Hardy Mammillaria for pots and the landscapeBy Geoff Stein (palmbob)
November 10, 2008
Mammillarias are called such because the spines are all on the tips of ‘nipples'. In all cacti, the area the spine comes off is called the areola; the name is particularly apt with this genus. Most other cacti have areolas lined up along ribs. The flowers of this genus arise from an area between the areolas, at the junction of two nipples. Most other cacti flowers arise from the areolas.
Mammillaria compressa showing pronounced nipples and flowers between them.
These are relatively small cacti, some with relatively small spines. Some plants are mature at just an 1 inch or so tall, though some larger barrel species can grow over 1 foot in diameter and nearly 2 feet tall. Some sucker and some seem to be solitary. Flowers tend to be relatively small for a cactus species, but some Mammillarias have larger flowers than others.
Mammillaria theresae is only a half-inch tall and wide.
(left) Mammillaria geminispina, a nice large clump about 2 feet wide with typically small flowers. (right) A small Mammillaria grahmii with a relatively large flower.
I find many species of Mammillaria do great with a lot of summer watering, but some cannot tolerate much--if any--winter water. However, most of the plants in this article seem happy as can be with drenching cold rains all winter long (I grow all my cacti outdoors with only minimal shade, in the form of larger surrounding plants.) Many Mammillarias seem to enjoy full, hot summer sun, but some obviously do not; I have few of those left in my collection. Though I used to grow all my cacti in the ground, I have run out of suitable ground space so now I am relearning out to grow cacti in pots (some are easier this way... and some are tricky.)
Mammillarias and other cacti in Huntington Gardens in full sun doing well
Having moved a number of Mammillarias about the yard I find them quite tolerant of disturbance with most only having small roots. Some of the bigger species have much more impressive root systems, and a few even seem to have what I would call an underground caudex. This caudex does NOT tolerate being chopped apart when digging up a plant, so be careful when moving larger species.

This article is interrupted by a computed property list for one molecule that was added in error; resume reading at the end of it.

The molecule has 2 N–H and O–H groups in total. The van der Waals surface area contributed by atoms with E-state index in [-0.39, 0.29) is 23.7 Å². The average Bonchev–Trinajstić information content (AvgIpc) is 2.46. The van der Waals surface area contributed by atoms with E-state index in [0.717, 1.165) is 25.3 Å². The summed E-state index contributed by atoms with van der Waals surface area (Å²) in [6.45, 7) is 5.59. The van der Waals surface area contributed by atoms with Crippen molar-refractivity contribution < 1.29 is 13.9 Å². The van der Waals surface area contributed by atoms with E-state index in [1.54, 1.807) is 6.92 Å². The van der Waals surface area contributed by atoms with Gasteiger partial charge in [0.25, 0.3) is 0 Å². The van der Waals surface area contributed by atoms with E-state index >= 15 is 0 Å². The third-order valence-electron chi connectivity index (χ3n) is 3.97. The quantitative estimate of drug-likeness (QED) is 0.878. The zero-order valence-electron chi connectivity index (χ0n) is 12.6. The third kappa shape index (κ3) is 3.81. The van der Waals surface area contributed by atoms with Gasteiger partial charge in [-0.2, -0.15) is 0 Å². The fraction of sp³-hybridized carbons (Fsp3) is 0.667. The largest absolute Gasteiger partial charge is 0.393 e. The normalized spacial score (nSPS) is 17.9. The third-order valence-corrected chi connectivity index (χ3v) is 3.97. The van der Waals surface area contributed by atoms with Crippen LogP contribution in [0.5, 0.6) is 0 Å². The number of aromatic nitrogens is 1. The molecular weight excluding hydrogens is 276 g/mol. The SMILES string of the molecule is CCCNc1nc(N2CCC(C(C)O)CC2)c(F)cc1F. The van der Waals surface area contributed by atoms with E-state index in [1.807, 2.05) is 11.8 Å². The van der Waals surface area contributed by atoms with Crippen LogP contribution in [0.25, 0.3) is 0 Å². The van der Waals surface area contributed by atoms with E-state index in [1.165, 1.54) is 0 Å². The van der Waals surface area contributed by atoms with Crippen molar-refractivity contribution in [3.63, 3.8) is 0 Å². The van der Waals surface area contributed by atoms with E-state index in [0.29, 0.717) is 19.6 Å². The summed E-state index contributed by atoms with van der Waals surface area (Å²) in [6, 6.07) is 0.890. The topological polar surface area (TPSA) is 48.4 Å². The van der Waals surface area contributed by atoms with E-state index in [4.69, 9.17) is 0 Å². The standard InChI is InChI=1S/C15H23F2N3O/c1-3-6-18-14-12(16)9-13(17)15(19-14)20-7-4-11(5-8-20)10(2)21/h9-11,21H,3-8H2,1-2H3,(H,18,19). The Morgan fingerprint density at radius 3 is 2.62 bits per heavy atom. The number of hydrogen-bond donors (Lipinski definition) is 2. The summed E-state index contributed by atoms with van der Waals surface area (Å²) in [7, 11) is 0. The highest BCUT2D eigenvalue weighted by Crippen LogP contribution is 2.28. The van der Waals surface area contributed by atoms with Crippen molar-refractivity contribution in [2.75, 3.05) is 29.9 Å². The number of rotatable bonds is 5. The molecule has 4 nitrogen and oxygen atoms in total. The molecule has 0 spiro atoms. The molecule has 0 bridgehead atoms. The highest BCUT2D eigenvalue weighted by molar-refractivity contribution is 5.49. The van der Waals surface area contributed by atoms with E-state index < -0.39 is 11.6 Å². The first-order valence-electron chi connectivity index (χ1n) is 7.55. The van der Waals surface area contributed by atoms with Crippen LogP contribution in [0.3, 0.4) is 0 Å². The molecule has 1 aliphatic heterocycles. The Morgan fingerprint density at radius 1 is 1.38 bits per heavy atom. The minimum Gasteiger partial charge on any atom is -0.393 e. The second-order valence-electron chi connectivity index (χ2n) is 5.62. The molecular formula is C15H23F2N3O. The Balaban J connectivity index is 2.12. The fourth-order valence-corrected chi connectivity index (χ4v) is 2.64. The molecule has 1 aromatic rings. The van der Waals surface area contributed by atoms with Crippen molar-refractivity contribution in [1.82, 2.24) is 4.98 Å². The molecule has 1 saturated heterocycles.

You can see from these photos how these relatively large plants grow happily in fairly small pots; their roots are pretty small
Most Mammillarias are from Mexico and many of those are somewhat touchy with cold, but some are not. And some Mammillarias are from the U.S. and seem to tolerate far more cold than we ever get here in southern California. There are over 300 species of Mammillarias and I only claim to have experience with 3 to 4 dozen species.
Two U.S. natives, Mammillaria grahmii (photo by Xenomorf) and Mammillaria longimamma (growing in my garden)
Two Mexican natives, Mammillaria bocasana and Mammillaria carmenae. It is hard to predict which will be hardy by just looking at them. It turns out Mammillaria bocasana is an extremely hardy and easy to grow species while the latter is (for me) nearly impossible to keep alive outdoors
For more information and assistance with identification of Mammillarias go to one of the web sites listed below. From persusing the thousands of photos on these web sites, you will notice many Mammilliarias look a LOT alike while at the same time there is a huge variation of appearances within many of the species. That makes identification of an unknown plant a huge challenge. I would say it's nearly impossible, but many people are able to do it by counting areolar spines, noting their positions, checking minute floral details etc. If I cannot tell by a glance, I find further efforts frustrating, and for that reason many of the Mammillarias I grow are just 'Mammillaria species'. I've learned to appreciate each plant for what it looks like, and not always for what it really is.
The following species are among those I have grown and are still alive in my garden (so they must be hardy!)
Mammillaria backbergia is a pretty hardy species as it growing outdoors in the Huntington garden in full sun. It is a suckering, columnar plant with pink flowers.
(left and middle) Mammillaria backbergiana in the Huntington growing in full sun year round (right) My own Mammillaria backbergiana, though its ID is in doubt
Mammillaria bocasana (aka Snowball or Powderpuff Fishhook Cactus) is a surprisingly hardy species with fuzzy white hairs sneakily hiding the sharp hooked spines that grab you as you touch to pet it. I say surprisingly since cacti with fuzzy soft hairs always look like the sort of delicate plants that would rot effortlessly. But I have two that get loads of water year round and I can't seem to rot either of them. Flowers are pale yellow with pink.
(left) One of my two Mammillaria bocasanas, both doing great. (right) Bizzare form of this species call Mammillaria bocasana 'Fred'
Mammillaria compressa is one of the larger species of Mammillaria, forming large dull, pale green mounds with sparse white spines and pink flowers. I dug up one of these in my yard and it had a massive caudex-like root. It looks like it could survive for years off the water stored in the root, but I haven't the courage to try to find out.